Cemeteries of the Great War by Sir Edwin Lutyens

Front Cover
010 Publishers, 2010 - Architecture - 470 pages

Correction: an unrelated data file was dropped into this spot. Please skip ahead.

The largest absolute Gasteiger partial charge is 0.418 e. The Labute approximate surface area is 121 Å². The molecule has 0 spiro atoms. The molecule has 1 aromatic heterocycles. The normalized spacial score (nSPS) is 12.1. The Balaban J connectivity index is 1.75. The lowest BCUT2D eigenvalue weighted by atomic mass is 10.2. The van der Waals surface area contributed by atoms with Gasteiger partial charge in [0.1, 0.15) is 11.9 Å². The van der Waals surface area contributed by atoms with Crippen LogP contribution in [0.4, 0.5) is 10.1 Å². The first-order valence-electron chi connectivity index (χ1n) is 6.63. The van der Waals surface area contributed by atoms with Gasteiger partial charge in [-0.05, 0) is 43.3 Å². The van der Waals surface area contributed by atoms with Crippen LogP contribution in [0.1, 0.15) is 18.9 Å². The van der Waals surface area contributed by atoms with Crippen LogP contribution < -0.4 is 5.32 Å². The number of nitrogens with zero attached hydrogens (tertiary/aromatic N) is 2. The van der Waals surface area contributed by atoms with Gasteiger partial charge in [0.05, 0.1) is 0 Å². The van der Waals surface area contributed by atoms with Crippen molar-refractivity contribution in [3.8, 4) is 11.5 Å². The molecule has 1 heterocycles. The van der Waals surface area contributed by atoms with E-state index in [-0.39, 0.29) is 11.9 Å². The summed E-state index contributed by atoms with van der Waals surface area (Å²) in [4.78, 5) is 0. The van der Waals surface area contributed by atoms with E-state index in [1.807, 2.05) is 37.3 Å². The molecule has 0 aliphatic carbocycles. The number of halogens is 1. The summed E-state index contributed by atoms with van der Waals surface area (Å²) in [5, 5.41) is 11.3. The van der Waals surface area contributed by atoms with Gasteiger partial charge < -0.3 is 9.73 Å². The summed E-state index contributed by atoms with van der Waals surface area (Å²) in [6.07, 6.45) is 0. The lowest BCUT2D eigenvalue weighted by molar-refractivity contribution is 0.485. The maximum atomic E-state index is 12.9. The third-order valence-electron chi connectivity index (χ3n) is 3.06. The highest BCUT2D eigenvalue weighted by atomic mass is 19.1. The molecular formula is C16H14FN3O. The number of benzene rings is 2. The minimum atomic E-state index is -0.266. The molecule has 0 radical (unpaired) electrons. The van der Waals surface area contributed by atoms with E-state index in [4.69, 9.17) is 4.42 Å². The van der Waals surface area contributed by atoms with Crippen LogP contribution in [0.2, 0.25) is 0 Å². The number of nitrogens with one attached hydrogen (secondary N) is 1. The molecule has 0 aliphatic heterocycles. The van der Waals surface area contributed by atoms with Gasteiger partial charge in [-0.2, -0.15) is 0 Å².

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"The British architect Sir Edwin Lutyens (1869-1944) designed 140 cemeteries in the countryside of Flanders and northern France for soldiers killed in the First World War. The cemeteries can be regarded as an imprint of the former battlefront on the map of Europe. All are designed according to principles established beforehand, based on the idea of a cathedral, church or chapel in the open air, and include uniform gravestones, a War Stone and a Cross of Sacrifice. Yet the difference in size, alignment and provenance make them all unique variations on the themes in question. The most memorable aspects are their meticulously chosen position in the landscape, the varied selection of trees and other greenery and the architecture of the entrance and shelter buildings. In an exhaustive landscape-architectural analysis, this opulently illustrated book charts the history of the designs and reveals the underlying principle of order and variation in the architecture. All 140 cemeteries are fully documented with references to the places where they are to be found"--P. [4] of cover.
  

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